Obviously, quick weight loss is not the answer because most people who lose weight fast, eventually gain it all back -as well as extra body weight too. Slow weight loss is the key.
When attempting to lose weight, aim for between 0.5 to no more than 2 pounds per week.
What About Supplements?
I don't think most are needed. I've looked at many of them on my site, SupplementClarity.com. In my opinion, people with high blood pressure should be especially careful of weight loss supplements that contain stimulants.
That's because these ingredients might raise blood pressure – just the opposite of what you are looking for.
Identifying stimulants in weight loss supplements can be difficult sometimes. That's because the same ingredient can be known by different names. So, to help you here is a shortlist of names that can refer to stimulants. This list is not complete:
|Caffeine (natural too)||Guarana||Green tea||PEA (Phenylethylamine)|
|Seville Orange||Higenamine||Yerba Mate||green tea extract (if caffeine is the extract)|
|Trimethylxanthine||Raspberry Ketones||Hordenine||Green coffee bean|
As for “what weight loss supplements work?” there are some that do have evidence. Here is a list of supplements that might help.
2. Measure Your Waste Line
Carrying most of your weight around your waist is worse for your blood pressure than carrying it at your hips, things and buttocks. Here are the healthy waist measurements for men and women:
- Men: less than 40 inches (102 cm)
- Women: less than 35 inches (89 cm)
A simple tape measure will tell you how you fair. Wrap the tape measure at the height of your belly button and take the reading after you exhale normally.
3. Don't Smoke
My guess is most people already know smoking is bad for your lungs – and it's bad for your blood pressure too. When people smoke, compounds in tobacco, squeeze blood vessels together. This causes blood pressure to rise.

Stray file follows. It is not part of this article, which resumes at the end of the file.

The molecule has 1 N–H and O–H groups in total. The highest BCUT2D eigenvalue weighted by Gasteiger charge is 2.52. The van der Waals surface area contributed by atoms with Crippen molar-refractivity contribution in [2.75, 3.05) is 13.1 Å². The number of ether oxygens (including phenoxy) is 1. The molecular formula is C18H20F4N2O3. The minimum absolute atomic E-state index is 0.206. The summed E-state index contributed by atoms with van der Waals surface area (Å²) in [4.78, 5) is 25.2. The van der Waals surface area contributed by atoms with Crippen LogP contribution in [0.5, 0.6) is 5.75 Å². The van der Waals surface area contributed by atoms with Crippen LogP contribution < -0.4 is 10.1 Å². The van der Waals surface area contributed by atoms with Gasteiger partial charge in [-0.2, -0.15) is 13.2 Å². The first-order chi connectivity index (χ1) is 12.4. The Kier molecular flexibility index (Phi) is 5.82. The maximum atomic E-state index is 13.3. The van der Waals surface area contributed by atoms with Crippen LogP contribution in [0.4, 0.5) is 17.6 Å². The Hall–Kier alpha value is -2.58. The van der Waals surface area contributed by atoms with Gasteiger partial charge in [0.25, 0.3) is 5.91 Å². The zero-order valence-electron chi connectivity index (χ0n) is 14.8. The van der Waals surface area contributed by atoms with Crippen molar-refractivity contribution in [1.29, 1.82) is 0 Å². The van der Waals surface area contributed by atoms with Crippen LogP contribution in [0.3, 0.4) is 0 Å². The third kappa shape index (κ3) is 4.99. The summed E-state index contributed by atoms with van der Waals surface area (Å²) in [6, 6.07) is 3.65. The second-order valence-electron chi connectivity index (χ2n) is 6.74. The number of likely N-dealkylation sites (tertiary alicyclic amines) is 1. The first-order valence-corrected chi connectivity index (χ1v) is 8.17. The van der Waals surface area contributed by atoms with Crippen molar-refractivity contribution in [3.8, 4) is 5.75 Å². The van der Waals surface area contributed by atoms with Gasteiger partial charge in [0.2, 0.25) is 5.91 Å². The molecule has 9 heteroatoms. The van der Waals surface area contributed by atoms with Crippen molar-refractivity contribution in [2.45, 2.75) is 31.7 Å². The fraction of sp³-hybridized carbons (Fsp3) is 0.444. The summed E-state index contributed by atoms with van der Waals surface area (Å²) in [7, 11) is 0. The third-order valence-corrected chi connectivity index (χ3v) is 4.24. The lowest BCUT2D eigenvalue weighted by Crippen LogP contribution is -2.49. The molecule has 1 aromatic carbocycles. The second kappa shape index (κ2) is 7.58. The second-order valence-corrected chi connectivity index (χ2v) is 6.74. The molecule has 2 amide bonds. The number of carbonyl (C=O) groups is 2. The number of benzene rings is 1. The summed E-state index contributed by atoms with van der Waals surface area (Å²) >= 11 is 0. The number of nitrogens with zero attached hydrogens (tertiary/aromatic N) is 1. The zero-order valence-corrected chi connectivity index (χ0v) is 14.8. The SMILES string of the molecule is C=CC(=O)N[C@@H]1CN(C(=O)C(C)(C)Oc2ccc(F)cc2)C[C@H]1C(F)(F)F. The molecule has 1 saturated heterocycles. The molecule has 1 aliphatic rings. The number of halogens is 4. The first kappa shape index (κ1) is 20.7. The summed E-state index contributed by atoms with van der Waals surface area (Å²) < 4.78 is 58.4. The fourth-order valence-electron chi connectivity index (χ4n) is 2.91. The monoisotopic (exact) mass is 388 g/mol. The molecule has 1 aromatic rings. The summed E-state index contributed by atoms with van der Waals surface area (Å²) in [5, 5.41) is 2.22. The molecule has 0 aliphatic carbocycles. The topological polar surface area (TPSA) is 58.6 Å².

I know quitting smoking is difficult to do. I've seen how hard it was for family members who tried to quit. Whatever it takes, whether it be nicotine patch, or nicotine gum, acupuncture, or cutting back 1 cigarette per day or going cold turkey, the benefits are worth it.
As someone who watched both parents die from smoking-related cancers (they died less than 3 months apart), I implore you to quit for your family.
Nicotine Anonymous is an organization that offers, counseling that can help – internet counseling, face-to-face groups and telephone support.
4. Don't Drink Alcohol
Alcohol (including wine) often gets a pass in some circles because it's supposed to help raise HDL (“good cholesterol”). I think the effects of alcohol helping heart health are debatable and one reason is its effect on blood pressure.
There is evidence that regular use of alcohol can raise the risk of high blood pressure. As this study points out, the overall risk is about 16%. Alcohol can raise both systolic and diastolic blood pressure.